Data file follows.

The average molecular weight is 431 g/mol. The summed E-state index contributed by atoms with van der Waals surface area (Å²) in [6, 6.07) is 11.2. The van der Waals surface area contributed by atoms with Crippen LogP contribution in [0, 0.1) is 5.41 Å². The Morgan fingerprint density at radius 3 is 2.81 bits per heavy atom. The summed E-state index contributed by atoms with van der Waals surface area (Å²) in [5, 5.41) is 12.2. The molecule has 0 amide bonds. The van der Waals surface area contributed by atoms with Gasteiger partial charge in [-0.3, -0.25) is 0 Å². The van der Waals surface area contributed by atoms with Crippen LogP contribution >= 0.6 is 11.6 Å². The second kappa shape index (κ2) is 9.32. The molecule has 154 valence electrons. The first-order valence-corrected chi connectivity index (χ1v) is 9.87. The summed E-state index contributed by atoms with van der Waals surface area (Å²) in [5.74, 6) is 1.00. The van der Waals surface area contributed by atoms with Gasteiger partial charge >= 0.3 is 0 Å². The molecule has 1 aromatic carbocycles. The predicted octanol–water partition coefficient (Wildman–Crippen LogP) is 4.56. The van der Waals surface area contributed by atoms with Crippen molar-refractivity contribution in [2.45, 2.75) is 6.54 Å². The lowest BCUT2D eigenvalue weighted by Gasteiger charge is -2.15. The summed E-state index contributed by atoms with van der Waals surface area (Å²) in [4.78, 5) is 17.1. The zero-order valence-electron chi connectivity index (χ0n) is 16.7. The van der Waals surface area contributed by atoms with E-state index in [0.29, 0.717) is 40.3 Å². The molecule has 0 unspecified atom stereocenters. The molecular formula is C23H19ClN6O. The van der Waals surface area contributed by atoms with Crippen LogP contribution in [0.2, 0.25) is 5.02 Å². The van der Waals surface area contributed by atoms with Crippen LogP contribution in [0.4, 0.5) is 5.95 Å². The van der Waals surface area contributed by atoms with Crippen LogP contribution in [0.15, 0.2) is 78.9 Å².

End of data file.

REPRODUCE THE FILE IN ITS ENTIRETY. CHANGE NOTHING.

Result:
The average molecular weight is 431 g/mol. The summed E-state index contributed by atoms with van der Waals surface area (Å²) in [6, 6.07) is 11.2. The van der Waals surface area contributed by atoms with Crippen LogP contribution in [0, 0.1) is 5.41 Å². The Morgan fingerprint density at radius 3 is 2.81 bits per heavy atom. The summed E-state index contributed by atoms with van der Waals surface area (Å²) in [5, 5.41) is 12.2. The molecule has 0 amide bonds. The van der Waals surface area contributed by atoms with Gasteiger partial charge in [-0.3, -0.25) is 0 Å². The van der Waals surface area contributed by atoms with Crippen LogP contribution >= 0.6 is 11.6 Å². The second kappa shape index (κ2) is 9.32. The molecule has 154 valence electrons. The first-order valence-corrected chi connectivity index (χ1v) is 9.87. The summed E-state index contributed by atoms with van der Waals surface area (Å²) in [5.74, 6) is 1.00. The van der Waals surface area contributed by atoms with Gasteiger partial charge >= 0.3 is 0 Å². The molecule has 1 aromatic carbocycles. The predicted octanol–water partition coefficient (Wildman–Crippen LogP) is 4.56. The van der Waals surface area contributed by atoms with Crippen molar-refractivity contribution in [2.45, 2.75) is 6.54 Å². The lowest BCUT2D eigenvalue weighted by Gasteiger charge is -2.15. The summed E-state index contributed by atoms with van der Waals surface area (Å²) in [4.78, 5) is 17.1. The zero-order valence-electron chi connectivity index (χ0n) is 16.7. The van der Waals surface area contributed by atoms with E-state index in [0.29, 0.717) is 40.3 Å². The molecule has 0 unspecified atom stereocenters. The molecular formula is C23H19ClN6O. The van der Waals surface area contributed by atoms with Crippen LogP contribution in [0.2, 0.25) is 5.02 Å². The van der Waals surface area contributed by atoms with Crippen LogP contribution in [0.4, 0.5) is 5.95 Å². The van der Waals surface area contributed by atoms with Crippen LogP contribution in [0.15, 0.2) is 78.9 Å².